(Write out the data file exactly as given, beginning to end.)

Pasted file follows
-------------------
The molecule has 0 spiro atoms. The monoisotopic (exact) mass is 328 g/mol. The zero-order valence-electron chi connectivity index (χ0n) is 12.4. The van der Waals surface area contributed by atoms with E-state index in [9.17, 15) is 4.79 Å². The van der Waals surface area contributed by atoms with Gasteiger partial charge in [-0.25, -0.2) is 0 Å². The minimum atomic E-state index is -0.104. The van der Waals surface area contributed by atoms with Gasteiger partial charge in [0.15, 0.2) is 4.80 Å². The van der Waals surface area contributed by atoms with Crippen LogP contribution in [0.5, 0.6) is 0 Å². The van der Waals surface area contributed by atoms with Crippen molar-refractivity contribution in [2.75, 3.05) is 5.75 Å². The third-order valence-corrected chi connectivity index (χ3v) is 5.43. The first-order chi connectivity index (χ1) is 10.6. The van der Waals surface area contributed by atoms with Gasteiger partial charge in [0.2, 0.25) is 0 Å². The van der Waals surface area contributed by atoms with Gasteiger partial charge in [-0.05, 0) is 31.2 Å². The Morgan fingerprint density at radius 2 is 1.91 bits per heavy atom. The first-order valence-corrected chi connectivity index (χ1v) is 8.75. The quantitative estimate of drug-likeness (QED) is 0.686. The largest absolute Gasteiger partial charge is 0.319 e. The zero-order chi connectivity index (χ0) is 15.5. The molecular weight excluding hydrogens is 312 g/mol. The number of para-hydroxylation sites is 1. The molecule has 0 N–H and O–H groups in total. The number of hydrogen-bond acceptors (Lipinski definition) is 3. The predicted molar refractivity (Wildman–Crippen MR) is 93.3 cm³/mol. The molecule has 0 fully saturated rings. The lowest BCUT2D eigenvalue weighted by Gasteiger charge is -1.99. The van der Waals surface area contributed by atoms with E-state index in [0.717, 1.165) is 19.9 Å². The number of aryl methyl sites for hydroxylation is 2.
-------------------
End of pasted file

The molecule has 0 spiro atoms. The monoisotopic (exact) mass is 328 g/mol. The zero-order valence-electron chi connectivity index (χ0n) is 12.4. The van der Waals surface area contributed by atoms with E-state index in [9.17, 15) is 4.79 Å². The van der Waals surface area contributed by atoms with Gasteiger partial charge in [-0.25, -0.2) is 0 Å². The minimum atomic E-state index is -0.104. The van der Waals surface area contributed by atoms with Gasteiger partial charge in [0.15, 0.2) is 4.80 Å². The van der Waals surface area contributed by atoms with Crippen LogP contribution in [0.5, 0.6) is 0 Å². The van der Waals surface area contributed by atoms with Crippen molar-refractivity contribution in [2.75, 3.05) is 5.75 Å². The third-order valence-corrected chi connectivity index (χ3v) is 5.43. The first-order chi connectivity index (χ1) is 10.6. The van der Waals surface area contributed by atoms with Gasteiger partial charge in [0.2, 0.25) is 0 Å². The van der Waals surface area contributed by atoms with Gasteiger partial charge in [-0.05, 0) is 31.2 Å². The Morgan fingerprint density at radius 2 is 1.91 bits per heavy atom. The first-order valence-corrected chi connectivity index (χ1v) is 8.75. The quantitative estimate of drug-likeness (QED) is 0.686. The largest absolute Gasteiger partial charge is 0.319 e. The zero-order chi connectivity index (χ0) is 15.5. The molecular weight excluding hydrogens is 312 g/mol. The number of para-hydroxylation sites is 1. The molecule has 0 N–H and O–H groups in total. The number of hydrogen-bond acceptors (Lipinski definition) is 3. The predicted molar refractivity (Wildman–Crippen MR) is 93.3 cm³/mol. The molecule has 0 fully saturated rings. The lowest BCUT2D eigenvalue weighted by Gasteiger charge is -1.99. The van der Waals surface area contributed by atoms with E-state index in [0.717, 1.165) is 19.9 Å². The number of aryl methyl sites for hydroxylation is 2.